IRS Employees Disciplined for Bypassing Taxpayers’ Representatives

Between October 2011 and September 2012, the Internal Revenue Service investigated 13 complaints of IRS personnel who directly contacted taxpayers instead of going through their designated representatives, but IRS managers disciplined or counseled only two of the employees because of their actions.

The IRS has a number of policies and procedures in place to ensure that taxpayers are given the right to designate a qualified representative, such as a tax practitioner, to act on their behalf in dealing with IRS personnel in a variety of tax matters. IRS personnel are required to stop an interview if the taxpayer asks to consult with a representative, and the IRS may not bypass the representative without a supervisor’s approval.

A report issued Wednesday by the Treasury Inspector General for Tax Administration reviewing the restrictions on directly contacting taxpayers found that between October 2011 and September 2012, TIGTA’s Office of Investigations closed 13 direct contact complaints involving IRS personnel. Of those 13 complaints, two employees were disciplined or counseled for their actions by IRS management officials, the report noted.

Each year, TIGTA focuses on an office or function of the IRS that interacts with taxpayers and their representatives on a routine basis. For this review, TIGTA analyzed how well the IRS’s Office of Appeals has ensured that its personnel are appropriately including taxpayers’ representatives in its activities. A statistical sample of 96 of 72,239 cases closed by Appeals showed that Appeals personnel did not always involve representatives appropriately in some key actions.

In 11 of the 96 sampled cases, Appeals personnel deviated from official procedures by attempting to contact the taxpayer directly by telephone or not ensuring that copies of taxpayer correspondence were sent to the taxpayer’s authorized representative. In addition, no documentation was found in managerial reviews indicating that checks were made to ensure that Appeals personnel were involving representatives in all case actions and providing representatives copies of all original correspondence sent to the taxpayers.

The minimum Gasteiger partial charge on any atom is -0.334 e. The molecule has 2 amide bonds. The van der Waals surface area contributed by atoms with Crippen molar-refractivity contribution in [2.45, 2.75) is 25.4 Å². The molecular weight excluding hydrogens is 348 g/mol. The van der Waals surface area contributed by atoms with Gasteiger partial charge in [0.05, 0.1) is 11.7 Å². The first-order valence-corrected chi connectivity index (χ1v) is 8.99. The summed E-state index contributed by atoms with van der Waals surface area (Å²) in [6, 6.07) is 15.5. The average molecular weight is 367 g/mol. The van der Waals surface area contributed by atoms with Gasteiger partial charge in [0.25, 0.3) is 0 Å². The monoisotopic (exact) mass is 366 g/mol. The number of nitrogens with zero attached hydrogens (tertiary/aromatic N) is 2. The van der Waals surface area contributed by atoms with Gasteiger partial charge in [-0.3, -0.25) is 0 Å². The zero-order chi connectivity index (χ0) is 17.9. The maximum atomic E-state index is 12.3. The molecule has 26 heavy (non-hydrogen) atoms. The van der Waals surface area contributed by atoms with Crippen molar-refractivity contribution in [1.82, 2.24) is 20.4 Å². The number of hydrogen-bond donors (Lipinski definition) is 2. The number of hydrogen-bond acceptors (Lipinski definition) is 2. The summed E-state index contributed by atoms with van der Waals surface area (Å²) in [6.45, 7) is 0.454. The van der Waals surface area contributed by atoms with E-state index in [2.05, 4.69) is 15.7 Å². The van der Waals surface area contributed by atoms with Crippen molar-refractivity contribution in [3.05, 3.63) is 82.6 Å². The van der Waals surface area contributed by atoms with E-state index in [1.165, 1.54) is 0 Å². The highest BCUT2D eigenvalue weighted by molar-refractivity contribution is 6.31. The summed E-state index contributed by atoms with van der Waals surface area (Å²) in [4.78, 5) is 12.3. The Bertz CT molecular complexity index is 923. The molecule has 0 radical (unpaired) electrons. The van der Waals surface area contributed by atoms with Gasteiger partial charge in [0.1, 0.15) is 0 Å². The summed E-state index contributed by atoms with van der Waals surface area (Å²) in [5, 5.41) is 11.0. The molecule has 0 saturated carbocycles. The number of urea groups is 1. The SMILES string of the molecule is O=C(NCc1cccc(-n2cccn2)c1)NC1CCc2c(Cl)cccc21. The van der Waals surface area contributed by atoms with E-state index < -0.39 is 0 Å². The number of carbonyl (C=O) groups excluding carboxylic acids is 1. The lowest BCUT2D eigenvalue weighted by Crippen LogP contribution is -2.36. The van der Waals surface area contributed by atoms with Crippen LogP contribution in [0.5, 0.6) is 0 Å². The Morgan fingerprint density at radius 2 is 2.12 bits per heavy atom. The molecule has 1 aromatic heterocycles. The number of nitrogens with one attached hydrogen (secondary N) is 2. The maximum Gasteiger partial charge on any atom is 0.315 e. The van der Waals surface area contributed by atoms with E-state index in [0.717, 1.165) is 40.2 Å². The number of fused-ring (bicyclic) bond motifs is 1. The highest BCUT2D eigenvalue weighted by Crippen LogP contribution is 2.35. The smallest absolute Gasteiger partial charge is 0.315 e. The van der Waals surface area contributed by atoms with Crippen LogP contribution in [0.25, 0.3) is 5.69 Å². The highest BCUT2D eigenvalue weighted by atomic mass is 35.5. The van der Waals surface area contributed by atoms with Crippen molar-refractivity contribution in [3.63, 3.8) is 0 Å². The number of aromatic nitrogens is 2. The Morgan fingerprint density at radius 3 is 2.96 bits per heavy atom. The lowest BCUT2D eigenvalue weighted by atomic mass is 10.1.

TIGTA recommended that the chief of the IRS Appeals unit provide additional guidance to first-line managers and Appeals personnel that will reinforce the importance of ensuring that taxpayer representatives are involved in all case activities. This will help ensure that the procedures designed to afford taxpayers their right to appropriate and effective representation are followed and properly documented during the appeals process.

The IRS agreed with TIGTA’s recommendation and plans to update the Internal Revenue Manual to clarify the front-line managers’ responsibilities for ensuring that procedures regarding the direct contact provisions of the Tax Code are followed and reinforce the importance of ensuring that representatives are involved in all case activities.

“We appreciate your acknowledgement that a review of your statistical sample of cases closed by Appeals between October 1, 2011, and September 30, 2012, showed that Appeals personnel are generally involving the designated representatives  in case activities,” wrote Kirsten B. Wielobob, deputy chief of the Appeals unit, in response to the report. “We value your recommendation to help us improve our processes.  We have worked and will continue to protect taxpayer rights and earn their confidence in our ability to resolve tax disputes fairly and without litigation.”

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